Managers seek understanding of drilling performance, and visibility of how groups contribute to drilling results. The process described improves executive's understanding of drilling cost and performance. The principles are applicable to any drilling program (and even other, non-drilling operations), but are best suited to land drilling programs with many wells of common types.

In this method, a baseline budget is established for each type of well. As the program changes, a revised budget is created based on the wells actually drilled, plus those currently planned. The monthly revised budget measures performance against a consistent benchmark. The definition of well types, tracking of costs, adjusting for unusual situations, and calculations to apply the technique are discussed. The revised-budget process is used with traditional operational metrics to provide a complete spectrum of performance metrics for all levels of the organization.

The revised-budget method provides a clear perspective of performance, more insightful than standard "actual vs budget" comparisons. Additionally, deviations from benchmarks are quantified by performance, pricing, and scope changes. These categories correspond to organization groups that contribute to performance. The use of the revised-budget technique focuses discussion on the correct issues (performance, pricing, and scope) for each group. Historically, discussion of cost deviations often bogged in debate over which group was responsible. With this system, the contribution of each group to results is identified.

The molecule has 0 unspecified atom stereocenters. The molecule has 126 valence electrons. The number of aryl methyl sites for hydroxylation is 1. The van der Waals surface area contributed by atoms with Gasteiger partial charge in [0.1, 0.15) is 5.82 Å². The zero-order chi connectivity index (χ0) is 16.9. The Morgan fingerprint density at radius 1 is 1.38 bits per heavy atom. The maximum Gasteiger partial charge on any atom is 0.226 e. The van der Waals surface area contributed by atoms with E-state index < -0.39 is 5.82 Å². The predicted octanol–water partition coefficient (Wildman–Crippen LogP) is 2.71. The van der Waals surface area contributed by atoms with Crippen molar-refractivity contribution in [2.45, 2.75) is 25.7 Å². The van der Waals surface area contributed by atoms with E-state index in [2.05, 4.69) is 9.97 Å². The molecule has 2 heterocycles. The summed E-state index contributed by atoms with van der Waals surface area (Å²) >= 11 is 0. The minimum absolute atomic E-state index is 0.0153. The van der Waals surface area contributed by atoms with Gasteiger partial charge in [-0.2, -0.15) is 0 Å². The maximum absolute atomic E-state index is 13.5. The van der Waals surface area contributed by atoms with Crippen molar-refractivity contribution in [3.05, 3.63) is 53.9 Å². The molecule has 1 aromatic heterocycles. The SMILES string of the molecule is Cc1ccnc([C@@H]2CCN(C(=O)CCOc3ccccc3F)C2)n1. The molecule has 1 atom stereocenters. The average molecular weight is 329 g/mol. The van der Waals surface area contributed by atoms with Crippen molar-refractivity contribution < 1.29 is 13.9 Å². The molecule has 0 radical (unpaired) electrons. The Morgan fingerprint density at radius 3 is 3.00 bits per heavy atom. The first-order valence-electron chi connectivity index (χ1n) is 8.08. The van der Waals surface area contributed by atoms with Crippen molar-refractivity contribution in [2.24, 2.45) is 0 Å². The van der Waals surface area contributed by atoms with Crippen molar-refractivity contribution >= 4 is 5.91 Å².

The revised-budget technique does not replace, but enhances traditional drilling metrics such as cost-per-foot, feet-per-day, flat time, non-productive time, and others. Traditional analysis methods are of most value to drilling groups in seeking specific actions to improve.

The system is the result of 10 years of evolution of measures to manage drilling more than 16,000 wells globally. The system has delivered best-in-class performance.

The novel aspect is that it is a complete system encompassing a workable benchmark, it adapts to the constant changes in the drilling program, it identifies how groups contribute to results, and it connects to traditional drilling metrics. The revised-budget technique using granular benchmarks is applicable to many types of operations and solves a chronic budget review problem.

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